Internet faxing uses the same principles as facsimile transmission, but it uses a Web interface instead of a fax machine. It can be a flexible, inexpensive option for transmitting documents.

Internet fax services usually assign a fax number to each person who signs up for the service. People can send faxes to this number, and customers can send faxes via e-mail without using a fax machine. Here's how it works.

To send a fax through an Internet fax service:

  • The sender attaches a document to an e-mail message. The document can be a scan of a paper document, or it can be created in a program like Microsoft Word.
  • The sender addresses the message to the recipient's fax number, followed by the name of the faxing service (for example: 18005551234@emailfaxes.com).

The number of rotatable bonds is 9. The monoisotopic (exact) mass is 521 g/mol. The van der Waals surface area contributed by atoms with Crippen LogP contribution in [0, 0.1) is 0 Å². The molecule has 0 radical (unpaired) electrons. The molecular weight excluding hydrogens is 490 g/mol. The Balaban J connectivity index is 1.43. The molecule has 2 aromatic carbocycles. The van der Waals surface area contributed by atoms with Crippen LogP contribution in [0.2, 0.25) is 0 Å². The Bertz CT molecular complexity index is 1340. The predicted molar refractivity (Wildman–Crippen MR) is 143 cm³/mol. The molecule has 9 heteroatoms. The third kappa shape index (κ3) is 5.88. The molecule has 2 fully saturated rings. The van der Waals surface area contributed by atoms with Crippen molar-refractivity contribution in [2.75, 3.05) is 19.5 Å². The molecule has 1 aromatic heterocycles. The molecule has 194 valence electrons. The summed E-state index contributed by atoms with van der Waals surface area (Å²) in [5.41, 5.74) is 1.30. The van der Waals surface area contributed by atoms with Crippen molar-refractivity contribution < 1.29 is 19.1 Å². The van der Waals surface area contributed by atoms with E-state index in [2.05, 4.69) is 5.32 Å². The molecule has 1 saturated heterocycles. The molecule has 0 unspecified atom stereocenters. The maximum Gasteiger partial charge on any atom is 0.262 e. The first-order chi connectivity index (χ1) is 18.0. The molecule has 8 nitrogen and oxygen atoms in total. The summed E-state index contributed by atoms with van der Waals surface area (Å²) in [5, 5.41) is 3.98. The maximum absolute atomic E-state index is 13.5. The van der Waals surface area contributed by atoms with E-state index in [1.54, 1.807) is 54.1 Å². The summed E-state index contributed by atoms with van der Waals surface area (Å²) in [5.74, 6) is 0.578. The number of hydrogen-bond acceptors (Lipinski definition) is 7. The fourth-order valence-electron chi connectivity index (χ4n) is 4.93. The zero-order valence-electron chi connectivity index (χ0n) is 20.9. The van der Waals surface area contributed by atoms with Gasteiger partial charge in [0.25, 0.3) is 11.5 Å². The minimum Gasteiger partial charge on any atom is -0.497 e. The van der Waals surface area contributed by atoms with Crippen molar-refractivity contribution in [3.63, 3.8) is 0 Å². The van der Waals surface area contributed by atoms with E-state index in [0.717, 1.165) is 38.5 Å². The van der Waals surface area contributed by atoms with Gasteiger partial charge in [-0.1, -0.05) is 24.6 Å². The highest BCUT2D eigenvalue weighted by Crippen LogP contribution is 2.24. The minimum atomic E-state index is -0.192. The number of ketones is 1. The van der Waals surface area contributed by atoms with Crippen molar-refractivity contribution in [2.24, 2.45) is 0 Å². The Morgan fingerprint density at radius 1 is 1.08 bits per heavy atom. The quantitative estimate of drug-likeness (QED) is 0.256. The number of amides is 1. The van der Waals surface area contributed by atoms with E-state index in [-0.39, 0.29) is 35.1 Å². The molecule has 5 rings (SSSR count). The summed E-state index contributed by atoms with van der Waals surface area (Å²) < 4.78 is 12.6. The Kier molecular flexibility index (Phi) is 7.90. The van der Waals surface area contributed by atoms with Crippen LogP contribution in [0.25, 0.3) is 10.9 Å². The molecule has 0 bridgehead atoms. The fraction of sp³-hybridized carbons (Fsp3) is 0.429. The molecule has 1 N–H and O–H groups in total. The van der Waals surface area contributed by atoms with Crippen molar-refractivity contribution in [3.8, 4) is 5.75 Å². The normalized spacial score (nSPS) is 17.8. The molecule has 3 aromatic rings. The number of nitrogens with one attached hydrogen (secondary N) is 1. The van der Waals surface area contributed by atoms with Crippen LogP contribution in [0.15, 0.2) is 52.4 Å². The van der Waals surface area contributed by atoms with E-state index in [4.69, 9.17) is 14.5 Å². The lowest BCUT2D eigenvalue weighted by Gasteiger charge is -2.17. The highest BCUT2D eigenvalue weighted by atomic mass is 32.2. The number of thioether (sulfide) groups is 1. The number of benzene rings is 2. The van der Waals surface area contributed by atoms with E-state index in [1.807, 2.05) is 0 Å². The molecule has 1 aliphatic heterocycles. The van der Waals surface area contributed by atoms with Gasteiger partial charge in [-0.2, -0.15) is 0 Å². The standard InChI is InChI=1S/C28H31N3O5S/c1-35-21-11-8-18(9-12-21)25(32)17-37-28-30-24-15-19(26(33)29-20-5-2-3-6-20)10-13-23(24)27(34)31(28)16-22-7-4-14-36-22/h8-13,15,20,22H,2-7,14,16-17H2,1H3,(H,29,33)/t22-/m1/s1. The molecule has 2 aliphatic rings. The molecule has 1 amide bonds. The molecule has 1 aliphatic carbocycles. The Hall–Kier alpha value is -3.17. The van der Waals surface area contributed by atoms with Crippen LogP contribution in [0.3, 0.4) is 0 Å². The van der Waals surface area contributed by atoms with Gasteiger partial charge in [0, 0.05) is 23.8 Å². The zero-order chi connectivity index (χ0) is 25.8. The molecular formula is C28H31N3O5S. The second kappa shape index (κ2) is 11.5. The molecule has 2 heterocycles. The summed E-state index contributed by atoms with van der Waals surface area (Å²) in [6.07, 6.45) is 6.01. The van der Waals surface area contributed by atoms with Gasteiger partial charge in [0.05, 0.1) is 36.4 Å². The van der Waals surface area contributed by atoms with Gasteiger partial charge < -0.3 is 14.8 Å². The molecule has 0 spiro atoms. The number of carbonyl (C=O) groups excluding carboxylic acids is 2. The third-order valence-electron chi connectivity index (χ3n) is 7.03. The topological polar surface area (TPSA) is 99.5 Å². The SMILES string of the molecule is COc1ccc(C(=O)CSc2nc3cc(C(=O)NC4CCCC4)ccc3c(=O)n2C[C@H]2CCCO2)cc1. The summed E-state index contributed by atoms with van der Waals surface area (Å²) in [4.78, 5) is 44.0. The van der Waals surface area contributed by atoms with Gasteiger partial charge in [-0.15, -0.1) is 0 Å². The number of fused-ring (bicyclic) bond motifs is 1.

• The service translates the attachment so that a fax machine can read it.
  • The service sends the data across the phone line.
  • The recipient's fax machine decodes the data and prints the fax.

To receive a document from a traditional fax machine through an Internet fax service:

  • The sender dials the fax number that the service has assigned to the recipient.
  • The fax machine translates the data and transmits it over the phone line.
  • The service receives the data, translates it into an image file and sends the image to the recipient's e-mail address.
  • The recipient opens the em-ail message and the attachment and views the file.

To learn more about the Internet and fax machines, follow these links: